Windows XP / Networking

TCP/IP Standards and RFCs

The TCP/IP protocol standards that define how the Internet works are managed by an organization called the Internet Engineering Task Force, or IETF. However, the IETF does not impose standards. Instead, it simply oversees the process by which ideas are developed into agreed-upon standards.

An Internet standard is published in a document known as a Request for Comments, or RFC. When a document is accepted for publication, it is assigned an RFC number by the IETF. The RFC is then published. After it is published, an RFC is never changed. If a standard is enhanced, the enhancement is covered in a separate RFC.

At the time of this writing, more than 3,500 RFCs were available from IETF's Web site ( The oldest RFC is RFC 0001, published in 1969. It describes how the host computers communicated with each other in the original ARPANET. The most recent RFC (as of March 2005) is RFC 4038, an informational document entitled "Application Aspects of IPv6 Transition." Not all RFCs represent Internet standards. The following paragraphs summarize the various types of RFC documents:

Internet Standards Track:
An RCF that represents an Internet standard. Standard Track RFCs have one of three maturity levels, as described in below. An RFC enters circulation with Proposed Standard status, but may be elevated to Draft Standard status and ultimately, to Internet Standard status.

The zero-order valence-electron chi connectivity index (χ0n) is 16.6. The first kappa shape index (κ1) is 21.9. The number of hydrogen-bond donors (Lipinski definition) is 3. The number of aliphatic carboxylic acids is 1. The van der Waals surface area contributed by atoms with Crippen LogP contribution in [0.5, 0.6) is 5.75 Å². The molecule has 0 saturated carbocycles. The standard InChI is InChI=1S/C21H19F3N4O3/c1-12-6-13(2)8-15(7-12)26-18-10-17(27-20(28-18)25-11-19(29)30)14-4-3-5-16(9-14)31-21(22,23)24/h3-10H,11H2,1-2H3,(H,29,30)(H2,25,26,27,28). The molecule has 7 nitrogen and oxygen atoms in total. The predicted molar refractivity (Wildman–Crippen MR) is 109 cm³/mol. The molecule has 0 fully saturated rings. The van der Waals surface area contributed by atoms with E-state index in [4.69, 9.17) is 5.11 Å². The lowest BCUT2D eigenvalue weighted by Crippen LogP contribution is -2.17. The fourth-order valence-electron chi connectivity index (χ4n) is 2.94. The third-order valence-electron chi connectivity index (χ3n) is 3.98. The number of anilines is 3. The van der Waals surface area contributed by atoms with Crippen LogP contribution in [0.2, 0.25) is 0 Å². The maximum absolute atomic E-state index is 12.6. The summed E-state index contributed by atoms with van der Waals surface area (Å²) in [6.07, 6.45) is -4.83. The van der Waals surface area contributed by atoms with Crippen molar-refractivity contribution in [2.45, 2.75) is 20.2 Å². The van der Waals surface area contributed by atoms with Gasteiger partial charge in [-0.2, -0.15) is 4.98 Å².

Maturity Levels for Internet Standards Track RFCs

  • Proposed Standard
    Proposed standards are generally stable, have resolved known design choices, are believed to be well understood, have received significant community review, and appear to enjoy enough community interest to be considered valuable.
  • Draft Standard
    Draft standards are well understood and known to be quite stable. At least two interoperable implementations must exist, developed independently from separate code bases. The specification is believed to be mature and useful.
  • Internet Standard
    Internet Standards have been fully accepted by the Internet community as highly mature and useful standards.
Experimental specifications:
A result of research or development efforts. They are not intended to be standards, but it is felt that the information they contain may be of use to the Internet community.

Informational specifications:
Simply provide general information for the Internet community.

Historic specifications:
RFCs that have been superceded by a more recent RFC and are considered obsolete.

Best Current Practice (BCP):
RFCs are documents that summarize the consensus of the Internet community's opinion on the best way to perform an operation or procedure. BCPs are guidelines, not standards.

Table below summarizes the RFCs that apply to the key Internet.

RFCs for Key Internet Standards

768August 1980User Datagram Protocol (UDP)
791September 1981Internet Protocol (IP)
792September 1981Internet Control Message Protocol (ICMP)
793September 1981Transmission Control Protocol (TCP)
826November 1982Ethernet Address Resolution Protocol (ARP)
950August 1985Internet Standard Subnetting Procedure
959October 1985File Transfer Protocol (FTP)
1034November 1987Domain Names - Concepts and Facilities (DNS)
1035November 1987Domain Names - Implementation and Specification (DNS)
1939May 1996Post Office Protocol Version 3 (POP3)
2131March 1997Dynamic Host Configuration Protocol (DHCP)
2236November 1997Internet Group Management Protocol (IGMP)(Updates RFC 1112)
2616June 1999Hypertext Transfer Protocol - HTTP/1.1
2821April 2001Simple Mail Transfer Protocol (SMTP)
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